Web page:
Review "Chill Bivouac Rhymes", Beautiful Decay
Tamara Akcay in Beautiful Decay, 2015, "The ‘Chill Bivouac Rhymes’ series is built as a loose leaf narrative. A ballerina, her entourage, her Russian lover, a rave and a specific, yet invented location: Yellow Boa Canyon.
The paintings depict the characters interacting with each other in the fantasy land created by the artist. Edith Beaucage’s strokes are ‘broad, fluid and relaxed’. Translating a world of floating moments and effortless motions. The characters are blended with the landscape. The same tonality of colors and the same brushstrokes are used for each of them. The artist captures a couple kissing, a girl dancing, a men smoking and a teenager sleeping. Never omitting to add-on the wandering, lingering rhythm which ends up altering the mood and spirit of the viewer."
Features Article, Preview, ArtWeek LA
Features, Preview June 2015, "The viewer will discover the paintings by looking through sculptures and painting installation. Twelve feet tall multicolor trees, an octagon geometric shape and freestanding painted campers are installed on the gallery floor to produce a deep focus space. The inclusion of the three levels of foreground, middle ground and extreme background objects create for the viewer a effect similar to a depth of field composition in cinematography; allowing the viewer to focus on both close and distant planes.
In addition to paintings, Beaucage has created enamel on iron pieces that where fired at 1450° F; fusing glass to metal. Influenced by Limoges enamelings from the mid 1600s, her ravers are incapsulated in a deep glossy tranced out spaces."
Review Bidibidiba, Whitehot Magazine
Shana Nys Dambrot review of Bidibidiba in Whitehot Magazine, January 2013:"“What I enjoy in a narrative is not directly its content or even its structure, but rather the abrasions I impose upon the fine surface: I read on, I skip, I look up, I dip in again.” Roland Barthes wrote that in Le Plaisir Du Texte, in which he argues for a critical approach to text that explicitly includes taking pleasure as a facet of serious analysis. Language is important to Beaucage, but like Barthes, this can be more for its cadence than its content -- she’s more Jabberwocky than Ozymandias. And while she may be a painter rather than a writer, when it comes to how she constructs the “text” of her compositions, that bit about the pleasure of inflicting harm on a narrative by skipping around within it all willy-nilly, taking it gleefully out of order -- going about it all wrong so to speak -- is very much analogous to how she composes and treats her own he fine surfaces -- those of her canvases. She too does it all wrong, and she does it with zest -- and it’s an absolute pleasure." White Hot Magazine.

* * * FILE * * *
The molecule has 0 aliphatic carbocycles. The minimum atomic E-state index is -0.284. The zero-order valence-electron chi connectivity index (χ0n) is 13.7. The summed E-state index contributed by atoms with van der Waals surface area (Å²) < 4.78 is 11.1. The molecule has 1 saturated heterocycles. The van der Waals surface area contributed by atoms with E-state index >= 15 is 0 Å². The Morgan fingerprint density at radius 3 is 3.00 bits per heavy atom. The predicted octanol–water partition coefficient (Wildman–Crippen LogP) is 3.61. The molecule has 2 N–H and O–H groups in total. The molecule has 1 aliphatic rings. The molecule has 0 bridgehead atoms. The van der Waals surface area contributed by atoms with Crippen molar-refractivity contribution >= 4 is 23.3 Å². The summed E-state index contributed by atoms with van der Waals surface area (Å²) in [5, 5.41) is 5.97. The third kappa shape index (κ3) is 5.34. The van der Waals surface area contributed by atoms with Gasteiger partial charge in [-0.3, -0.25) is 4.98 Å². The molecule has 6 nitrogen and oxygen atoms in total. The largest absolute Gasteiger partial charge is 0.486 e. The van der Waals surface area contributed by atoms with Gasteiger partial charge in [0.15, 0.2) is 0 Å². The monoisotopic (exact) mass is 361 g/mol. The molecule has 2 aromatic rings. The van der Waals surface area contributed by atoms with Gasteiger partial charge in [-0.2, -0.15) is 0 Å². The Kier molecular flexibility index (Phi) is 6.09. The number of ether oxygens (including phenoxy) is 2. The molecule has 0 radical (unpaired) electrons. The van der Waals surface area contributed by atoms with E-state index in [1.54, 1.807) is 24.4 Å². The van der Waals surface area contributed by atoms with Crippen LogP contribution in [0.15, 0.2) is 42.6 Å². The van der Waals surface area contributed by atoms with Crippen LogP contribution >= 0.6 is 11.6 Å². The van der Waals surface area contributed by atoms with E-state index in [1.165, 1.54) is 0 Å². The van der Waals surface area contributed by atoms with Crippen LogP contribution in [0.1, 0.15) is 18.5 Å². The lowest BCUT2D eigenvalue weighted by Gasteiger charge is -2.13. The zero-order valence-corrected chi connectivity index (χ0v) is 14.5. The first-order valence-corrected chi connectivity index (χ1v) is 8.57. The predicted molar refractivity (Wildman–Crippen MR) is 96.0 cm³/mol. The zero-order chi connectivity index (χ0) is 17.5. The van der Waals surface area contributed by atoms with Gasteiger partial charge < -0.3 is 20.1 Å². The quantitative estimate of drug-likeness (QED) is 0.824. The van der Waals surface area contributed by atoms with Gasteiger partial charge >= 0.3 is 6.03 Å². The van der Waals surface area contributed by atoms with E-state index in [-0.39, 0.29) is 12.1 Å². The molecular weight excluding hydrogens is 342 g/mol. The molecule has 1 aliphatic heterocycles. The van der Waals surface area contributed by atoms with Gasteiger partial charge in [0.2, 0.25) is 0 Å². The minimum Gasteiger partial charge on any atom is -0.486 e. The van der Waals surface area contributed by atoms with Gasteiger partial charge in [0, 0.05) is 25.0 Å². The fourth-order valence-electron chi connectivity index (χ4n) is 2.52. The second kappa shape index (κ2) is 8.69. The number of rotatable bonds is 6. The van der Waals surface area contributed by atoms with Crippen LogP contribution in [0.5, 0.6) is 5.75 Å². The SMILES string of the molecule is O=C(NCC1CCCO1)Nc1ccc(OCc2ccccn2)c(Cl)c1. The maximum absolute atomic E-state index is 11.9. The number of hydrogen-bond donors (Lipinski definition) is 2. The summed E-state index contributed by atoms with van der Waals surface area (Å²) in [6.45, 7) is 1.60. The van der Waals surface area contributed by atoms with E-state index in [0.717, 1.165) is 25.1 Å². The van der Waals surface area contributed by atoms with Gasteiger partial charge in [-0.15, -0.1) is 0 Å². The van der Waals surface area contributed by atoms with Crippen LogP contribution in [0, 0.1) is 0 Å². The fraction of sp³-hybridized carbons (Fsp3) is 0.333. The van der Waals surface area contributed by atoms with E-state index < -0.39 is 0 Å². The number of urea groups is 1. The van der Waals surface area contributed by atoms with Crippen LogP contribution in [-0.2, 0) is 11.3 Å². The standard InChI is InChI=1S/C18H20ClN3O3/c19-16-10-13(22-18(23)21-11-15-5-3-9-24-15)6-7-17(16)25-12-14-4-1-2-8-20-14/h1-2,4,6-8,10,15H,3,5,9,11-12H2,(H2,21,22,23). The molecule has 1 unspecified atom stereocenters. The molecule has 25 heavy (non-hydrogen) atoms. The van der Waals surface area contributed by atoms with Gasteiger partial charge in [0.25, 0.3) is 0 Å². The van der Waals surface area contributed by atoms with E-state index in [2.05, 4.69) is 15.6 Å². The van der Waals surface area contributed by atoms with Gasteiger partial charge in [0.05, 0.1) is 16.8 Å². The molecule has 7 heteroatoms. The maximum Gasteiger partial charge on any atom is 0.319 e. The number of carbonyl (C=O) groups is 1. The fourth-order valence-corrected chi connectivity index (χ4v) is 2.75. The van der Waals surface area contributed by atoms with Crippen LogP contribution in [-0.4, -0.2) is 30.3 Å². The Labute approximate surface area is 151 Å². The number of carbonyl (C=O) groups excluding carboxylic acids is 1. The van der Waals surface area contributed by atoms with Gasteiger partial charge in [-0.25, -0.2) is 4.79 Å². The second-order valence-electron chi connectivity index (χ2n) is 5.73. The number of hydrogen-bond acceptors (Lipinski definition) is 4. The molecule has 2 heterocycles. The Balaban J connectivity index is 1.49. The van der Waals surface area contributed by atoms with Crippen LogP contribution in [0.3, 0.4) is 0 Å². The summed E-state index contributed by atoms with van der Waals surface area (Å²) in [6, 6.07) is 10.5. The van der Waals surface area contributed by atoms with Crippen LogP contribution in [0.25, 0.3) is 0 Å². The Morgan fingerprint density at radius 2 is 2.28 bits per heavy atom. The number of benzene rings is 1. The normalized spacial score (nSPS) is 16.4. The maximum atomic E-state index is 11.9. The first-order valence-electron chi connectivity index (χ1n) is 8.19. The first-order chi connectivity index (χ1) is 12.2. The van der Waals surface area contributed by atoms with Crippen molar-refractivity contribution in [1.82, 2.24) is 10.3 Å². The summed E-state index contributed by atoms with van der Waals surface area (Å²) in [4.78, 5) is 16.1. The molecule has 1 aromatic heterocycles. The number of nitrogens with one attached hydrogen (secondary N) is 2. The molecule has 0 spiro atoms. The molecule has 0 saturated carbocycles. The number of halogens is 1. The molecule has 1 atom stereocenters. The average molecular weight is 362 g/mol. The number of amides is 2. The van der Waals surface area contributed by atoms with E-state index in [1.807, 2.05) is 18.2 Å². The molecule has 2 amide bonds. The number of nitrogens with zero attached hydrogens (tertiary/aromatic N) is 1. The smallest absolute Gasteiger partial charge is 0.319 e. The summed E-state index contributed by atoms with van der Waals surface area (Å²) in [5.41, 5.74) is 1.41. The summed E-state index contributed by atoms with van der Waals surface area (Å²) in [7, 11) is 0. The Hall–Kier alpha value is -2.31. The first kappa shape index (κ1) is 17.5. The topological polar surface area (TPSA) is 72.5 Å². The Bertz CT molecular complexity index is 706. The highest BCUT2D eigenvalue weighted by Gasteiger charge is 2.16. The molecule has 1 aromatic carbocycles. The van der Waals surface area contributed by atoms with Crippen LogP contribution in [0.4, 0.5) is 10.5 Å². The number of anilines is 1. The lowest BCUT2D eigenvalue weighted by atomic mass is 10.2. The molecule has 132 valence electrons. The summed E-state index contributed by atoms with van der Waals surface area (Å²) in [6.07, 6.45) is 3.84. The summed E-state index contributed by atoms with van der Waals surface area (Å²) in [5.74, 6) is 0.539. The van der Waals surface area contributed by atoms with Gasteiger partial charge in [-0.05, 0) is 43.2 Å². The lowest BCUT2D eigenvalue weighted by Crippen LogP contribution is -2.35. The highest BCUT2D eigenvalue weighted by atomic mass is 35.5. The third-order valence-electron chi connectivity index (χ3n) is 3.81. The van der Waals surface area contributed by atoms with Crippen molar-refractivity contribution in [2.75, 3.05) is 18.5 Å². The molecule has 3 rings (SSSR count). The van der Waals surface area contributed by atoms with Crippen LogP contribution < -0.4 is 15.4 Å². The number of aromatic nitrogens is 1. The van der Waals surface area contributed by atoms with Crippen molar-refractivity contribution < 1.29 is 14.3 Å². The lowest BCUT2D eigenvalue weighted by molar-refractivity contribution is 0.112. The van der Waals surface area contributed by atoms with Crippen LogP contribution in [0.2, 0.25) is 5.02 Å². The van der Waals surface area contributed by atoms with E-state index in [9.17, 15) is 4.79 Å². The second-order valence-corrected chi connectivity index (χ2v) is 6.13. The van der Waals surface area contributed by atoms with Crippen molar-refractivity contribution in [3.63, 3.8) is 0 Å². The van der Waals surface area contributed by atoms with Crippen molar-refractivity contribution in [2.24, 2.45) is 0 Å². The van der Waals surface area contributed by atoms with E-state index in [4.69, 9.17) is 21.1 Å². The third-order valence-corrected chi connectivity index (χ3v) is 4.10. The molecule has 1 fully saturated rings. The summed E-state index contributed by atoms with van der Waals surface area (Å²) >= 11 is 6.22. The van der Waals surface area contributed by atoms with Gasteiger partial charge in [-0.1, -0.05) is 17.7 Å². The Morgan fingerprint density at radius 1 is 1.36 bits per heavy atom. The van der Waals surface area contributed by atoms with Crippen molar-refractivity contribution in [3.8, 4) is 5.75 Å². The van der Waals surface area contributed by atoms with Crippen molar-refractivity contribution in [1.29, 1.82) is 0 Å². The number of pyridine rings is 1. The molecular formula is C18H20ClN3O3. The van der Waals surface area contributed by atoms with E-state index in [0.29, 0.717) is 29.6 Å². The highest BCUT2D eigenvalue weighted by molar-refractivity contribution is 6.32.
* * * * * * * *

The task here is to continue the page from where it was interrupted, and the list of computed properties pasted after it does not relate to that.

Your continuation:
.hurluberlu Q and A, John Seed
John Seed/Edith Beaucage: Q and A on .hurluberlu 2011
"JS: Can you tell me what a "hurluberlu" is?
EB: A hurluberlu is a type of person that is referred to in Quebec as a fellow that is a little crazy; sweet and original in his way of thinking, and in how he dresses himself and behaves.
In each of my paintings you will find a hurluberlu juxtaposed with an abstraction that mimics what happens in a social space. The social space is therefore the unifying factor and is meant to stimulate discourse with the audience, to include the viewer. The meaning that derives from this interaction is voluntarily open.
By conceiving each image in relation to a "hurluberlu" I was able to push the abstractions each one inspired into a new aesthetic territory. The painting's titles are followed by .hur because I refer to the group as part of the domain of the hurlerburlu as opposed to internet domains such as .com or .net."
2016 Los Angeles Times Datebook, Carolina A. Miranda, Sequencer-Spectrum-Reverb
2016 Artillery Magazine Vote for Saturday Night, Beverly Western, Sequencer-Spectrum-Reverb
2016 WaterWorld, Waterwheel, Camila Bohemio
2016 Michele Witchipoo,Witchesbrewpress,Volta Art Fair
2016 POVarts Lookbook, Volta Ar Fair
2016 Volta New York,Catalog,p.61 Volta Art Fair
2016 Los Angeles Review of Books, Featured Artist, March Edition
2015 Joanne Mattera Art Blog, Fair Fetched: Some Paintings, Miami Fairs
2015 Room Magazine, Miami Artweek 2015 Highlights, Heike Dempster
2015 Terremoto, Art Basel Miami Beach Art week 2015, Dorothee Dupuis.
2015 Art Observed Untitled Art Fair, Luis De Jesus Gallery
2015 Beautiful Decay Magazine Featured by Made with Colors
2015 Pattern Pulp Chill Bivouac Rhymes gallery pick.
2015 Artweek LA Chill Bivouac Rhymes.
2015 Annie Buckley Artforum review of LA Heat.
2014 Carren Jao KCET Artbound review of LA Heat.
2012 John Seed Huffington Post .hurluberlu Interview.
2012 Split Realities Art Slant group show Nan Ray Gallery,Woodbury Univerity.
2012 Must see show New American Painting Bidibidiba.
2012 Bill Bush Huffington Post This week in LA: Bidibidiba.
2012 Downtown Art KCET checklist:Bidibidiba.
2012 TOAN Magazine, Bidibidiba.
2012 Kyle Fitzpatrick LA I AM YOURS Bidibidiba.
2011 Shana Nye Dambrot LA Weekly .hurluberlu Preview.